I had barely walked into the house yesterday when it happened.
The thing that happened way too many times to count yesterday.
A friend who has been staying with us came into the room and immediately started telling me about his run earlier in the day before the ice and snow had melted – how he only slipped once and didn’t get hit by a car. I replied that I thought he was crazy to do it when he did given he could have gotten hurt so he was lucky. Then I set my laptop bag down and started taking off my coat. “Ok – well, I’ll be back late – bye” and he left.
I just stood there shaking my head as I took off my coat and put it on the back of a chair – then moved my laptop bag to a more appropriate place. G asked what I was talking about – and I responded that what just happened was exactly how my day has gone. I am barely physically in the house – mentally I’m shifting gears from work and all. And he walks in, doesn’t say hello or acknowledge me in any other way other than a person who didn’t know this tale and had to be told immediately before leaving.
“The funny thing is if this was like the rest of my day – I could have told him it was nice to see the elephants too and he wouldn’t have heard me but continued on his path.”
Then I paused before adding, “this – THIS – has been my day.”
Later when I was talking to SB, I commented I’m sure the weather has fucked everyone up in terms of how they are behaving – but damn! I had started my day off with an IM with a friend where what I said was greeted with a “Whatever!” which immediately pissed me off (pet peeve). Then she blabbed at me as though I had said nothing. No matter what I responded back, she would just go on as though it was not said. “You aren’t very chatty today, ” she later commented. Ironically she didn’t wait for a response before she had moved back on to her favorite topic – herself.
An IT manager who befriended me when he started in April came by and saw my look of disgust after learning that I was going to get my cohort’s workload. I hadn’t learned it through our boss but through another director who he had spoken too earlier. This IT manager asked me what was going on – I looked like I was going to kill someone. I explained the situation – explained my annoyance and frustration by it all. His response? “I had two people quit yesterday, so I’m hurrying them to get their work done because it just needs to get done by a date before they leave anyway – and I’m not going to be forced to delay it because they decided to quit.”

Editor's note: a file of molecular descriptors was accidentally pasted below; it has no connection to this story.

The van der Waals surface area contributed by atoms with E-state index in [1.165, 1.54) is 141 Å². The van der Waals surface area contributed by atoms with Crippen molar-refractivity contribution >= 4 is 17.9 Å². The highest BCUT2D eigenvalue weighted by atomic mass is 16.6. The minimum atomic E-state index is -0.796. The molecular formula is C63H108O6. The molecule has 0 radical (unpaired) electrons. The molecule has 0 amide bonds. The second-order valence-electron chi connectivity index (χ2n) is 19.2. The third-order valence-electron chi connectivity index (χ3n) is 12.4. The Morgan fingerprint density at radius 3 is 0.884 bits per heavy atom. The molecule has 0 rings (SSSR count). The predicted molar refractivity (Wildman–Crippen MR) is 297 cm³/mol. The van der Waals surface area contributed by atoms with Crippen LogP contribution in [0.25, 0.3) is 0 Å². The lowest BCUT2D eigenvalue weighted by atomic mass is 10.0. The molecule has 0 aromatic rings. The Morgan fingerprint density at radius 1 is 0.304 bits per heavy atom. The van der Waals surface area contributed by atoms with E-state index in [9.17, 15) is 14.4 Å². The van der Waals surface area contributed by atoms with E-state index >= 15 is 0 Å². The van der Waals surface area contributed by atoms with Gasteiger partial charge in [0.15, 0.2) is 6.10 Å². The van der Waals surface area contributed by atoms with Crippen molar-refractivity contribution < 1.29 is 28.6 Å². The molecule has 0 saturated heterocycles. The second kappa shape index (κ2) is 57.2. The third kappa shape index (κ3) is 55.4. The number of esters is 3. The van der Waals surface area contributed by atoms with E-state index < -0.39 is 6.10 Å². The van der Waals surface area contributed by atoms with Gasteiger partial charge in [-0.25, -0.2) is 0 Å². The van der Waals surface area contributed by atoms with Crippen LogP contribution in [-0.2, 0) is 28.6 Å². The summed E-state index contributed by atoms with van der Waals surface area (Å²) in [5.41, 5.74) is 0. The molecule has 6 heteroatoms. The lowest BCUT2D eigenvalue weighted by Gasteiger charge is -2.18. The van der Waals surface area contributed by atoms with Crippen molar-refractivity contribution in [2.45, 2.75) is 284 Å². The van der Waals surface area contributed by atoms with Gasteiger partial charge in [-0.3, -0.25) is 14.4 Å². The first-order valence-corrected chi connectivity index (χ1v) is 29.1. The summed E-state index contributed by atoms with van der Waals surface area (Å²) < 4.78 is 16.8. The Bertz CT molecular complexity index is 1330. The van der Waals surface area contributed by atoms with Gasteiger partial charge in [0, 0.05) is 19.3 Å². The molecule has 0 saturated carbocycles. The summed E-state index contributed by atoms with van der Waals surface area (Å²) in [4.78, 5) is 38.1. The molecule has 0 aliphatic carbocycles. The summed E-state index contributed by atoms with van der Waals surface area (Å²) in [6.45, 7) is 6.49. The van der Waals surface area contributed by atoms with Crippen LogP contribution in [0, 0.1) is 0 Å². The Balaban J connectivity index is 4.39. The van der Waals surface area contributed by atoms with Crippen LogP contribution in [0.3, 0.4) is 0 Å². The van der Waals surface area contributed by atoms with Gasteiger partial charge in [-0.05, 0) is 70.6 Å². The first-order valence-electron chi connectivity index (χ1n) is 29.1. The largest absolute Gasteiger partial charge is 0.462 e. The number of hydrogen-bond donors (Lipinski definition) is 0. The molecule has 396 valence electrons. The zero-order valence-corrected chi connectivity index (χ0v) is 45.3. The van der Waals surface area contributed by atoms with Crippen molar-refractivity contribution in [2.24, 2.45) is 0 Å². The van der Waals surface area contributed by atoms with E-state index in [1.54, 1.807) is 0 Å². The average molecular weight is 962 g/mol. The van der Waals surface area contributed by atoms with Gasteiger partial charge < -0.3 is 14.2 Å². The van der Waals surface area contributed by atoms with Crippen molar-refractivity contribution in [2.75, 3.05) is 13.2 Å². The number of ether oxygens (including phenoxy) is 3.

Another friend kept asking me questions then arguing with me about the answers only to find out my answer wasn’t that far off. Instead of apologizing or even acknowledging that my answer wasn’t vastly wrong as she has reacted, she would just keep going. At one point, I wondered if she would just give me the script of what she wants me to say so that whatever she was hoping to get out of this little chat would go smoother for both of us. I almost wondered that aloud to her but decided that like others, she was missing social cues today too. I came to this conclusion after she randomly asked how the day was going, I explained that I was feeling stabby because apparently even direct social cues are just an opportunity for people to tell me about them and their issues. She suggested I go ahead and stab people then told me about her cat.
There are days where I long for two way conversations. You know, those conversations where the other person acknowledges they have heard what you are saying as they add an appropriate response to the mix. The conversation flows between the people, their thoughts, and their comments without it getting fixated on one thing or another. I thankfully had that later with G and with SB. But spending 10 hrs of getting “let’s take this conversation back to me now, thanks” is tiring especially because everyone is demanding they be seen and heard while not doing the same.
Last night, G and I started watching the new Sherlock special – The Abominable Bride. In one scene, Sherlock is reading up on a topic he is unfamiliar with and talking at Watson in the sitting room. Lestrade, the inspector from Scotland Yard, finally asks Sherlock who he is talking to and the camera pans out to include the chair in the sitting room where you find no one is sitting. Sherlock notices and comments that he thought Watson was responding smarter than usual, then asks when he left. Lestrade points out that he had left an hour before.
I would love to say I’m dealing with people like Sherlock – but that would mean they were clever and smart and all which, they are not. Sadly, I’ve been dealing with the self centered crowd. Which really is too bad because a Sherlock type would be infuriating for its own reasons but at least it would be more exciting!